Appeal to the Australian Government to Ratify the
United Nations Convention on the Protection of the Rights of
All Migrant Workers and Members of their Families
(The Migrant Workers Convention)
International Migrants Day – 18 December 2011
The Migrant Workers Convention is one of the nine core United Nations human rights treaties. It has been ratified by 45 countries. On this 21st anniversary of the signing of this Convention and eight years after it entered into force, we join in the civil society appeal to Australia to ratify the Convention and to be become a leader advocating for the protection of human rights of those who work outside their country of origin. The Convention upholds what is already obvious: that the rights of migrants and their families are human rights.
Australia and Ratification of the Convention
The Australian government has stated that its laws are already consistent with the standards of the Convention.
Australia’s voice and leadership on this issue will make a difference for migrants everywhere and will reinforce the efforts of those in Australia working to ensure these commonly accepted employment standards are upheld.
Australia has been one of the greatest migrant receiving countries in history, and the modern Australian community has come into being through generations of migration. In 2010 Australia was home to 6 million migrants born in over 200 countries of the world. The country has strived for a high standard in the inclusion accorded to new arrivals, and to ensure that they become part of its community. The Convention will help Australia to advance this high standard into the future as the world responds to the globalisation of labour. Ratification will complement existing government efforts to address the exploitation of migrant workers that occurs via clandestine labour movements and labour trafficking.
Conditions Faced by Migrant Workers Around the World
It is intolerable that an individual working far from home should be kept in virtual slavery.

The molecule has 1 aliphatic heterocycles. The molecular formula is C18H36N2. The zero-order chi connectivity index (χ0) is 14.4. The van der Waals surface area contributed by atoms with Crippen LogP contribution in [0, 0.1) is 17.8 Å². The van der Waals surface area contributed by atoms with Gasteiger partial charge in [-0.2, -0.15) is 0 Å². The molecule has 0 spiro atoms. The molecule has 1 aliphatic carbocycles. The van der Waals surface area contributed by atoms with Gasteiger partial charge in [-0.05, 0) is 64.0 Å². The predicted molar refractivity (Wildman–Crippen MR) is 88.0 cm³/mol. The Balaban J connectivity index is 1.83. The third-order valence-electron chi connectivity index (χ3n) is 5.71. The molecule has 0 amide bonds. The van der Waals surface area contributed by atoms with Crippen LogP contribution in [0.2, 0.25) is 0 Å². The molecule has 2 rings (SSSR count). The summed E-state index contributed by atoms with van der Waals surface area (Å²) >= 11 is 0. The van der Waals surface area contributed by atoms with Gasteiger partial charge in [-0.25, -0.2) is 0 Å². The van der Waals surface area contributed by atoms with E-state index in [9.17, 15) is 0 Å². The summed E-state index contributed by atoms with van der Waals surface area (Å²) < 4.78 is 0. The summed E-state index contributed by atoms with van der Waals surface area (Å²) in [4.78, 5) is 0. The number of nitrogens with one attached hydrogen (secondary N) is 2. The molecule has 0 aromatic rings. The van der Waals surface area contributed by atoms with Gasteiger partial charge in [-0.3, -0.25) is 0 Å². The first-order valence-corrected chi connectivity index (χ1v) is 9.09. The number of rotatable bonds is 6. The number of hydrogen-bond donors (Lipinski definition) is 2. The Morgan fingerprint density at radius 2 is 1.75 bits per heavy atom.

It is unacceptable that a worker should be denied the rightful wages they have earned, simply because they are working outside their country of birth.
Women or men carrying out the work of caring for the homes of their employer, should not be denied their human dignity and such work should not be denied the respect it deserves.
Farm workers who tend to the crops and collect the produce that feeds the world, are entitled to expect that society will uphold their human rights. All workers are entitled to a safe place of work.
All migrant workers and their families are entitled to the equal protection of the law which is their fundamental human right.
These are some of the conditions that the Convention addresses.
Appeal to Australia
Australia has been a strong and clear voice in international forums for international human rights standards. Its voice has been raised for the rights of women, for children, against torture, against racism, for civil and political rights, and for economic, social and cultural rights. By ratifying the Convention, Australia can play a leading role in our region and support neighbouring nations to end the exploitation of migrants. We appeal to Australia to ratify and to stand as a strong advocate for these human rights in international forums in which it participates.
This statement has been issued by the Human Rights Council of Australia, in support of the Campaign for Australian ratification of the Migrant Workers Convention. For more information visit: http://hrca.org.au/activities/migrant-workers-convention/